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Three week study to impact flooding at North Platte River

Published: Jul. 7, 2020 at 5:27 PM CDT
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NORTH PLATTE, Neb. (KNOP) - It was in 2002 that the National Weather Service lowered the flood stage in the North Platte River to 5.8 feet, dropping it from 6 feet. It was due to nuisance flooding of properties located a short distance upstream of a Nebraska Highway 83 river crossing. That change was made at the request of property owners.

“Gonna be releasing more water coming out of McConaughy to do a study, about a three week, on the flood stage especially here around North Platte,” said Brandon Myers, the Director of Region 51 Emergency Management.

Central Nebraska Public Power and Irrigation District Hydraulic Projects Operations Manager Cory Steinke confirmed what Myers said. He added in the early 2000′s everyone was irrigating hard, but with smarter technology the demand is not as high. He told News 2 the district will be testing at the choke points before more water is released.

Director of Region 51 Emergency Management Brandon Myers said it will happen over a three week time frame.

“So over the next three weeks they’re gonna raise the water level through the stages. Six foot, 6.5, which is modern flood, hopefully up to 6.75 just below the major flood stage just to kind of see if we can raise the flood stage levels back to what they used to be,” said Myers.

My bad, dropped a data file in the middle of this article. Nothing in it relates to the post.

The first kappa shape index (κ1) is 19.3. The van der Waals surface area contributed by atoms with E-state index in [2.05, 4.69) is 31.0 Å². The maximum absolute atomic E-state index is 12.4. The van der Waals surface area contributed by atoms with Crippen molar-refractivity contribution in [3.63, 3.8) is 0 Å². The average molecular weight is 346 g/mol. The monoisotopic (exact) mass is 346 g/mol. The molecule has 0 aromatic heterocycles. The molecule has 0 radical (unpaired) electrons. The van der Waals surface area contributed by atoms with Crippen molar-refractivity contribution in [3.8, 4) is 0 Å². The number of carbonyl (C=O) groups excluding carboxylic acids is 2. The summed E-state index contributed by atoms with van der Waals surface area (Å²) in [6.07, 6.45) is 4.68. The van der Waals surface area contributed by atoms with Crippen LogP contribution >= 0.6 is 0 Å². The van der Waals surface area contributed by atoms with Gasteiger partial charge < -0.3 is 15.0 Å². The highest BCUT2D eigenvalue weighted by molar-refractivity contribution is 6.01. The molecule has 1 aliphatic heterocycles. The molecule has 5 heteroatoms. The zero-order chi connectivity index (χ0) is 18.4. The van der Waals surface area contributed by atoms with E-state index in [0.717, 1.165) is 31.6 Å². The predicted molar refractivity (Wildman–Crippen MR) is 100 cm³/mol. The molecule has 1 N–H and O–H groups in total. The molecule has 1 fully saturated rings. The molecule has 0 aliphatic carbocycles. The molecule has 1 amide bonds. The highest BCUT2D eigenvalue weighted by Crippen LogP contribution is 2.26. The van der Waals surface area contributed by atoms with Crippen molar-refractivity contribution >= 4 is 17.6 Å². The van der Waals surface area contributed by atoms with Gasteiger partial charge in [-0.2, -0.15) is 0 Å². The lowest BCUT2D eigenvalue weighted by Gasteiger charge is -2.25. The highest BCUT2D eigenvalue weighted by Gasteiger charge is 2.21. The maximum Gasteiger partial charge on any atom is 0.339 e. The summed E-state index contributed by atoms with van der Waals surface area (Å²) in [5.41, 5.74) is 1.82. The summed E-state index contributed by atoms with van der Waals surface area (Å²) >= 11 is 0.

Steinke added that the National Weather Service is required to announce a warning when the water levels reach their designated flood levels. He said when the water reaches 6 foot at the Cody Park bridge it’s their job to monitor that, even though it is not a rain or snow melt event.

“Storm wise it’s a good time frame that we shouldn’t have heavy rain water that will affect our numbers that way we can control the amount of water going down,” said Myers.

Steinke also told us that this happens nearly every July and August as water is released for irrigation, and most land owners along the river are aware. He said it is normal practice in the operations during irrigation season. As for those who want to use a higher river level for recreation Myers said to be mindful of the danger.

“Mind that the river is going to be higher and the flow is going to be faster so avoid it if at all possible. But if you’re just die hard to be on that river be wearing life jackets and things like that making sure your safety comes first,” said Myers.

Copyright 2020 KNOP. All rights reserved.

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